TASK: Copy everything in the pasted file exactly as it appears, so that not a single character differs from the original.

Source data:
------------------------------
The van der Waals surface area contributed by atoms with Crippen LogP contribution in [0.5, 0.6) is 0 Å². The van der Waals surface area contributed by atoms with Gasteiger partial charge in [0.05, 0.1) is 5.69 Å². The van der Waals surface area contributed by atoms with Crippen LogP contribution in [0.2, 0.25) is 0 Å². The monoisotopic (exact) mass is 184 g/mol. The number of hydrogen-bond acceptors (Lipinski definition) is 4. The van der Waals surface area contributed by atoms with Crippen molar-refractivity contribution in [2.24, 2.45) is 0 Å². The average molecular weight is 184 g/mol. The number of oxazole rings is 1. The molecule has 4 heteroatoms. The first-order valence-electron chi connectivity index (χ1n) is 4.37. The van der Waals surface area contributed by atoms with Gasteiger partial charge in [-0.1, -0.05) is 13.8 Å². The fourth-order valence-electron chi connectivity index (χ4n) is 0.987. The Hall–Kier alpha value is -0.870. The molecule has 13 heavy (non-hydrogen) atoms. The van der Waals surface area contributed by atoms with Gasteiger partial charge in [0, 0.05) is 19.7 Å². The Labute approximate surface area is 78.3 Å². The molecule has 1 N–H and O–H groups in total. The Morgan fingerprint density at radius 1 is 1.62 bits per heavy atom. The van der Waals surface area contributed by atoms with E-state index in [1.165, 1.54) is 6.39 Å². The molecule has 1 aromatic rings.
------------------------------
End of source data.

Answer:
The van der Waals surface area contributed by atoms with Crippen LogP contribution in [0.5, 0.6) is 0 Å². The van der Waals surface area contributed by atoms with Gasteiger partial charge in [0.05, 0.1) is 5.69 Å². The van der Waals surface area contributed by atoms with Crippen LogP contribution in [0.2, 0.25) is 0 Å². The monoisotopic (exact) mass is 184 g/mol. The number of hydrogen-bond acceptors (Lipinski definition) is 4. The van der Waals surface area contributed by atoms with Crippen molar-refractivity contribution in [2.24, 2.45) is 0 Å². The average molecular weight is 184 g/mol. The number of oxazole rings is 1. The molecule has 4 heteroatoms. The first-order valence-electron chi connectivity index (χ1n) is 4.37. The van der Waals surface area contributed by atoms with Gasteiger partial charge in [-0.1, -0.05) is 13.8 Å². The fourth-order valence-electron chi connectivity index (χ4n) is 0.987. The Hall–Kier alpha value is -0.870. The molecule has 13 heavy (non-hydrogen) atoms. The van der Waals surface area contributed by atoms with Gasteiger partial charge in [0, 0.05) is 19.7 Å². The Labute approximate surface area is 78.3 Å². The molecule has 1 N–H and O–H groups in total. The Morgan fingerprint density at radius 1 is 1.62 bits per heavy atom. The van der Waals surface area contributed by atoms with E-state index in [1.165, 1.54) is 6.39 Å². The molecule has 1 aromatic rings.